Mammoth Lakes

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Click for Mammoth Lakes, California Forecast
Mammoth Lakes

Suggested Flies for the Mammoth Lakes:
Eastern Sierra Hatch Selection

Streamer Flies:
Crystal Bugger #8-10
Twin Lake Specials #8-10
Muddler Minnow
Mohair Leech #8-10
Marabou Leech #8-10
Sheep Creek Special #8-10
Matuka #6-10

Hare's Ear Nymph #12-18
Pheasant Tail Nymph #14-18
Brassie #16-18
Zug Bug #16-18
Prince Nymph #14-16
San Juan Worms #16-18
Lightning Bug #16-18
Copper John #14-16

Callibaetis Cripple
Elk Hair Caddis #12-18
Royal Stimulator #8-14
Griffith Gnats #12-16
Yellow Humpy #12-16
Parachute Adams #16-22
Sierra Bright Dot #12-18
Mosquito #16-20

Directions:These lakes are at 8700' in the Inyo National Forest. Turn off US 395, head west on Highway 203 (Minaret Summit Road); go four miles, then turn left onto Lake Mary Road; it's another three miles to the water's edge.

Mammoth LakesMammoth Lakes
Mammoth Lakes consist of a chain of lakes within close proximity. It can be heavily fished but enough stocking is maintained to keep the trout population healthy. The lakes carry Brook, Brown, and Rainbow, although McLeod Lake is also known for it's Lahontan Cutthroats.The lakes outlet into Mammoth Creek and then onto the Owens River. Generally, streamers like the Twin Lakes Special, do quite well in all the lakes. During mid-summer, a decent Callibaetis Hatch comes off in the weedier areas of the lakes and this is a good time to fish some dries such as Adams and Callibaetis Cripples when the fish are hitting the surface. The season if the last Saturday of April to November 15th. The lakes are often iced-over until May with access restricted until June.

Twin Lakes is at 8,480' with Rainbows, Browns, and Brookies. Lower Twin is shallow with heavy weed growth. Many fly fishermen use nymphs within this section. A very good Callibaetis hatch occurs from mid-June through July. Use callibaetis dries near shoreline vegetation and aquatic plants during low light periods of the day. Lower Twin is connected to Upper Twin by a narrow connector stream. Upper Twin is deeper and has a good area at the outlet next to the falls. Streamers are very good within this area. The lakes get a lot of fishing pressure and is planted with about 20,000 Rainbow stockers annually.
Lake Mary is 140 acres at 8,930' elevation with Rainbows, Brookies and Browns. It is heavily stocked with about 33,000 rainbow stockers annually and is very popular with family campers having access around the entire lake. Float tubing is the best access for fly fishermen. The lake is shallow so a floating line will suffice for nymphing. The outlet to Lake Mamie is a good area to float tube as well as the areas around both marinas.
Mamie Lake is 19 acres at 8,800' with 12-14 inch Rainbows and Brookies. Mamie is a small, shallow lake with heavy weed growth during the summer. At times, good size browns are found in the inlet from Lake Mary. Also work the southern and western shorelines.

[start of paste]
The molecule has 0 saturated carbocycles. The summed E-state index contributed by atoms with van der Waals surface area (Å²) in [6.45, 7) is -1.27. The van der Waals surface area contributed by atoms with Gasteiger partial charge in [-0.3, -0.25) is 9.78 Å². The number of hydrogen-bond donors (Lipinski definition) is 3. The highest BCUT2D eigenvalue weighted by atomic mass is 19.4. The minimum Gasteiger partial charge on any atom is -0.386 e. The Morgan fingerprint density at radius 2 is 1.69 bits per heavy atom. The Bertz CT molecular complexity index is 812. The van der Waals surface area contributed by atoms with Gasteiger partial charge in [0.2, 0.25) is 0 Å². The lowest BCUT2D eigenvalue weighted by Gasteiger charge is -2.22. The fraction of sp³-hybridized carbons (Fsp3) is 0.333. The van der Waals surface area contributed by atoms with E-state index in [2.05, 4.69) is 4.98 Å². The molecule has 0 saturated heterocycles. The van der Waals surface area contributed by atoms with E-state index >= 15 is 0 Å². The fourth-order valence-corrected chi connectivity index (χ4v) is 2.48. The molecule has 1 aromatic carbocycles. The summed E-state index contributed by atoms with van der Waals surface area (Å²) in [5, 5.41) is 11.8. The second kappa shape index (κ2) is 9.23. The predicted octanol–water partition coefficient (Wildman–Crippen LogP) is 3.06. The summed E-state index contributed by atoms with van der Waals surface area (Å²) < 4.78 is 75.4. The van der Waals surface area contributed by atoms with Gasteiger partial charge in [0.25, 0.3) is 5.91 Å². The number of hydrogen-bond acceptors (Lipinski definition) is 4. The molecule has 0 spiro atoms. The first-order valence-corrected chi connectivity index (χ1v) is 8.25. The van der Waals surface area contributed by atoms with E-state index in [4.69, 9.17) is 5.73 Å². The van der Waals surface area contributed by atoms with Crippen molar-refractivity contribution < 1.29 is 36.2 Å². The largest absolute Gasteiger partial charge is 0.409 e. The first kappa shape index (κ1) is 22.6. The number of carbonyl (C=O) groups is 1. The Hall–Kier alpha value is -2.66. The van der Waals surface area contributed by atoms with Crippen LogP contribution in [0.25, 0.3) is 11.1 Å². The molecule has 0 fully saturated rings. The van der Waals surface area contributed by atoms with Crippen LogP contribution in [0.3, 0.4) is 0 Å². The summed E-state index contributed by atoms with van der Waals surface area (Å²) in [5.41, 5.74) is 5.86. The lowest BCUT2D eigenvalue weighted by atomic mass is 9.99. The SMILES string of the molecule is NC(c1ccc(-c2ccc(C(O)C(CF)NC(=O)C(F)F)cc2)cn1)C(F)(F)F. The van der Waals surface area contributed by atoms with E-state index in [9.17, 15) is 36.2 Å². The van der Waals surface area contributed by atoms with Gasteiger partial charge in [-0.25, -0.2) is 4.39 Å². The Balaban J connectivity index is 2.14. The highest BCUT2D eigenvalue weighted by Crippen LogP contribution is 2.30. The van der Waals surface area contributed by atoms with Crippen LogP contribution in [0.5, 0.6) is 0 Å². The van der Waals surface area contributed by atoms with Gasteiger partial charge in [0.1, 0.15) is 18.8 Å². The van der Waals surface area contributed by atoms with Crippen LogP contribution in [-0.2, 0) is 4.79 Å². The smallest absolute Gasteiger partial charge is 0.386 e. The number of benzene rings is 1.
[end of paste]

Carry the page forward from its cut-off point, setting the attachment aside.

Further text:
Horseshoe Lake is 53 acres at 8,880' elevation with Rainbows, Brookies, and Lahontan Cutthroats. There has been recent volcanic activity within the area and the campground has been closed due to volcanic gas releases which have killed many of the area trees. The lake has been drained twice during the 1990's and has not been planted since. Some cutthroats do arrive from McLeod Lake.
Lake George is 38 acres at 9,060' elevation. There is a small turnoff about 1/4 mile southeast of the Lake Mamie outlet. George has Rainbows, Brookies, and some Browns. It is a deep lake so your best bet is surface fishing along the banks during the early morning or evening hours. The DFG plants about 24,000 rainbow stockers annually in the 12-14 inch class and holdovers can reach 18 inches. Some larger Alpers Trout are planted on a weekly schedule. The lake record is 11 lbs. 6 oz. Brookies are usually caught in the 10-12 inch class. The best areas are the inlets off the south shore working the drop-off. About 50 yards off the outlet is another area holding large numbers of trout. It is best fished from a float tube, try launching from the campground area.
T.J. Lake (12 acres) at 9,259' contains Rainbows, mostly in the 8-9 inch class. It can be accessed by way of Lake George along TJ Creek on a 1/2 hour hike. On the way, you'll pass Lake Barrett which also has some rainbows.
McLeod LakeCrystal Lake has a trailhead that starts off the southwest side of Lake George. It is about a one hour hike. Crystal is at 9,600' elevation, about 12 acres, and has Goldens.
McLeod Lake (9.5 acres) is at 9,250 feet elevation with Brookies and Lahontan Cutthroats. This lake is Catch & Release only with barbless flies and lures. It was one of the first lakes to be designated as C&R by the State of California. Fish the west-side of the lake for best results. A drop-off is situated about 10 yards from shore and you must get your nymph or streamer to this area to be successfull. The cuts are usually 8-12 inches. Access is from Horseshoe Lake with a one mile hike. Best success is with float tube.


© 2016 Steve Schalla
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Lake Mamie Crystal Lake Lake Mary Lake George McLeod Lake Horseshoe Lake